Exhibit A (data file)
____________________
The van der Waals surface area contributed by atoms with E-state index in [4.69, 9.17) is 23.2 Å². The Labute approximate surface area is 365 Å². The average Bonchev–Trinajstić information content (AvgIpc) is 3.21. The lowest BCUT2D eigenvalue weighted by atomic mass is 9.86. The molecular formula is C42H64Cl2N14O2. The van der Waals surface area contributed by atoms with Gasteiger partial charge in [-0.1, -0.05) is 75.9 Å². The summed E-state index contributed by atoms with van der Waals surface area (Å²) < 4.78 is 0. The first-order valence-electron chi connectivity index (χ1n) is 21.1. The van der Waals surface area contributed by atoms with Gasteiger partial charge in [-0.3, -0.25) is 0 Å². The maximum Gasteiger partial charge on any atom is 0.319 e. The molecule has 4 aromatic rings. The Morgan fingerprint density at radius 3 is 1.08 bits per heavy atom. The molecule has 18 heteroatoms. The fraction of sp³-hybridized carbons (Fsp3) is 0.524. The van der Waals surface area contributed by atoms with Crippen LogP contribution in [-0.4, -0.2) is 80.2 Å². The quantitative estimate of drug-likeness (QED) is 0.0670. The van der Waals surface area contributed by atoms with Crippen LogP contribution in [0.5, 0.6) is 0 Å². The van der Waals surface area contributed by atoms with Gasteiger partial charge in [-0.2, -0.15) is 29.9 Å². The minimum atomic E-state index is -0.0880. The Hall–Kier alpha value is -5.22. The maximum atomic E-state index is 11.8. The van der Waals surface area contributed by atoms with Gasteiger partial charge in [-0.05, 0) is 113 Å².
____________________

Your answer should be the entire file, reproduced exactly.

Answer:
The van der Waals surface area contributed by atoms with E-state index in [4.69, 9.17) is 23.2 Å². The Labute approximate surface area is 365 Å². The average Bonchev–Trinajstić information content (AvgIpc) is 3.21. The lowest BCUT2D eigenvalue weighted by atomic mass is 9.86. The molecular formula is C42H64Cl2N14O2. The van der Waals surface area contributed by atoms with Gasteiger partial charge in [-0.1, -0.05) is 75.9 Å². The summed E-state index contributed by atoms with van der Waals surface area (Å²) < 4.78 is 0. The first-order valence-electron chi connectivity index (χ1n) is 21.1. The van der Waals surface area contributed by atoms with Gasteiger partial charge in [-0.3, -0.25) is 0 Å². The maximum Gasteiger partial charge on any atom is 0.319 e. The molecule has 4 aromatic rings. The Morgan fingerprint density at radius 3 is 1.08 bits per heavy atom. The molecule has 18 heteroatoms. The fraction of sp³-hybridized carbons (Fsp3) is 0.524. The van der Waals surface area contributed by atoms with Crippen LogP contribution in [-0.4, -0.2) is 80.2 Å². The quantitative estimate of drug-likeness (QED) is 0.0670. The van der Waals surface area contributed by atoms with Crippen LogP contribution in [0.5, 0.6) is 0 Å². The van der Waals surface area contributed by atoms with Gasteiger partial charge in [-0.2, -0.15) is 29.9 Å². The minimum atomic E-state index is -0.0880. The Hall–Kier alpha value is -5.22. The maximum atomic E-state index is 11.8. The van der Waals surface area contributed by atoms with Gasteiger partial charge in [-0.05, 0) is 113 Å².